September 5 each year is designated as International Day of Charity by the United Nations.
The date was chosen to commemorate the anniversary of the passing of Mother Teresa of Calcutta, who received the Nobel Peace Prize in 1979 “for work undertaken in the struggle to overcome poverty and distress, which also constitute a threat to peace.”
In any society that we dwell or live in there will always be pockets of persons who are desirous of help in one form or the other. Poverty is not just limited to third world or developing countries, it is a global phenomenon that exists in even the richest of countries. Pundits have articulated that once the there is a disparity in the distribution of wealth, poverty will always be prevalent.
In so much as the causality may be open to debate and interpretation, the actuality of the condition remains and the onus on the rectification of same should not lie solely on the Governing institutions in place.
All of the world’s religions prescribe for the need to render assistance in one way or another to those whom are less fortunate. It was built into our cultural systems and that knowledge was passed down from generation to generation.
However, this traditional norm as we would describe it has somewhat been diluted with the passage of time and with the modernist take on cultural assimilation.
Invariably, the day-to-day existence of those persons in the middle-income bracket and the proverbial rat-race to pursue wealth generation as a medium to transcend class stratification has meant that the majority of families have focused more on building themselves over expending resources to help persons outside of their social ambit.
Nevertheless, according to the UN “notions of volunteerism and philanthropy, provides real social bonding and contributes to the creation of inclusive and more resilient societies. Charity can alleviate the worst effects of humanitarian crises, supplement public services in health care, education, housing and child protection. It assists the advancement of culture, science, sports, and the protection of cultural and natural heritage. It also promotes the rights of the marginalized and underprivileged and spreads the message of humanity in conflict situations.”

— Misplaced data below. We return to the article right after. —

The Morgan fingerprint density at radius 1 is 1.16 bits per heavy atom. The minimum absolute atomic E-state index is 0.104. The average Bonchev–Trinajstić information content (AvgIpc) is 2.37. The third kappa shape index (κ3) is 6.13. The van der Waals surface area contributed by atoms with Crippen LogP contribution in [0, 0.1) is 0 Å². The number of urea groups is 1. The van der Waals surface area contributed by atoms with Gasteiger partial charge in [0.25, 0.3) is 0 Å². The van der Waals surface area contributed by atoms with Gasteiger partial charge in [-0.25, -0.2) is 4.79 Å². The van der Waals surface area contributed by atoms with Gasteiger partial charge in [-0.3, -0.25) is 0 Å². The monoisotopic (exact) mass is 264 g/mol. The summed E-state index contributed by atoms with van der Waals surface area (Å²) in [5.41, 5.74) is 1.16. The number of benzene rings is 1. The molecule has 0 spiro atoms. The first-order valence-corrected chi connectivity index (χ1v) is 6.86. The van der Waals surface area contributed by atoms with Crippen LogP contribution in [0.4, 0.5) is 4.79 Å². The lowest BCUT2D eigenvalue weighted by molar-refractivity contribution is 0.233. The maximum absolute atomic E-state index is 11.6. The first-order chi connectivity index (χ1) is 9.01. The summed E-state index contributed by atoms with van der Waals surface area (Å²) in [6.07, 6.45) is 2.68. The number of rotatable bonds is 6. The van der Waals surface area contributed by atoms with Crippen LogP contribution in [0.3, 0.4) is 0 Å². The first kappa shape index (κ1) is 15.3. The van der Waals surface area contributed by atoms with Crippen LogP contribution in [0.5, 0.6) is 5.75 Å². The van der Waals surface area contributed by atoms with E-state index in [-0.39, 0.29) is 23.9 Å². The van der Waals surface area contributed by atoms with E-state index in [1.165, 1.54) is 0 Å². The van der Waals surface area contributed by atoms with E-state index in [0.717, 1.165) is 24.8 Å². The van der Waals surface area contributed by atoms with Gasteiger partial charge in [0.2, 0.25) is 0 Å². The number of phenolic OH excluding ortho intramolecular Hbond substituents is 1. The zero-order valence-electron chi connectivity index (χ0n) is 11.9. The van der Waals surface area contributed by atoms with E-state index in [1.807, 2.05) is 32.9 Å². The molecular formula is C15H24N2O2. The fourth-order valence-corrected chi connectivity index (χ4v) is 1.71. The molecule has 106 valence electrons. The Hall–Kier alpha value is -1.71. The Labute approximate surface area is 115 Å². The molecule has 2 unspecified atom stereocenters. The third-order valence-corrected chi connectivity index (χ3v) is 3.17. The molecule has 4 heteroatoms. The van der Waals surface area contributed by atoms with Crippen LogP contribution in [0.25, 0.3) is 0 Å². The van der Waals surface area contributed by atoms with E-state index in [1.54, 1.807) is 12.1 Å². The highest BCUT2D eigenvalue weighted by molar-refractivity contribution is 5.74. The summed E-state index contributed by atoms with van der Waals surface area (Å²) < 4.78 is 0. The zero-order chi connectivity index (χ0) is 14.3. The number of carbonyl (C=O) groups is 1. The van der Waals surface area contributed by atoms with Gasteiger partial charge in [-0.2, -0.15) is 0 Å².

There is no denying the benevolence of NGO’s and other non-profit organizations that have contributed tremendously towards the social upliftment of those in need.
But their help is contextualized on a more macro scale.
Beyond the support of the state, there is supposed to be the support of thy neighbour, the support of the village, the support from those who have enough that sharing would not have any effect on their economic footprint.
How do we ensure or bring about a resurgence in providing service to those in need? Well, fundamentally it should start at the level of our education. Just as how we are taught togetherness and tolerance among races in school; education catered towards inculcating formative values that enshrine the need for us to care for each other must also be incorporated in the teaching curriculum from an early age.
We cannot account for the behavioural change in persons who are already entrenched with a particular perspective of thinking but we can inculcate within the malleable minds of our young ones the need for them to extend their social and economic responsibilities beyond the confines of the family structure.
The bigger picture is that we are all interconnected. Realization of this fact through an “Edu-care” based approached to learning will invariably set us on the right path.